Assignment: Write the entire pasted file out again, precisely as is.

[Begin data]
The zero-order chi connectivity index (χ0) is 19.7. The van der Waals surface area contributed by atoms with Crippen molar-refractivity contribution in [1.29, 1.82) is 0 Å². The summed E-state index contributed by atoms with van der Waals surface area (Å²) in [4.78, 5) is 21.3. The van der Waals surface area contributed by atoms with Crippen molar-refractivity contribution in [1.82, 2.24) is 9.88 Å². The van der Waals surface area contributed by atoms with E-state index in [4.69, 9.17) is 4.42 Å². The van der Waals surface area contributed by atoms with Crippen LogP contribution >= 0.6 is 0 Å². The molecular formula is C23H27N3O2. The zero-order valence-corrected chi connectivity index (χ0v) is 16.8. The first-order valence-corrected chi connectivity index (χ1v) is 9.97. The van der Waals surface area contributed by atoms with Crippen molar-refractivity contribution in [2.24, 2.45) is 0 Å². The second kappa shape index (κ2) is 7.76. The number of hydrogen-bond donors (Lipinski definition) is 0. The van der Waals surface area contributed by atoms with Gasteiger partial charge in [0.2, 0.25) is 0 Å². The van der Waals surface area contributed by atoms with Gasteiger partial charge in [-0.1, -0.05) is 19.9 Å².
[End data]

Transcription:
The zero-order chi connectivity index (χ0) is 19.7. The van der Waals surface area contributed by atoms with Crippen molar-refractivity contribution in [1.29, 1.82) is 0 Å². The summed E-state index contributed by atoms with van der Waals surface area (Å²) in [4.78, 5) is 21.3. The van der Waals surface area contributed by atoms with Crippen molar-refractivity contribution in [1.82, 2.24) is 9.88 Å². The van der Waals surface area contributed by atoms with E-state index in [4.69, 9.17) is 4.42 Å². The van der Waals surface area contributed by atoms with Crippen LogP contribution >= 0.6 is 0 Å². The molecular formula is C23H27N3O2. The zero-order valence-corrected chi connectivity index (χ0v) is 16.8. The first-order valence-corrected chi connectivity index (χ1v) is 9.97. The van der Waals surface area contributed by atoms with Crippen molar-refractivity contribution in [2.24, 2.45) is 0 Å². The second kappa shape index (κ2) is 7.76. The number of hydrogen-bond donors (Lipinski definition) is 0. The van der Waals surface area contributed by atoms with Gasteiger partial charge in [0.2, 0.25) is 0 Å². The van der Waals surface area contributed by atoms with Gasteiger partial charge in [-0.1, -0.05) is 19.9 Å².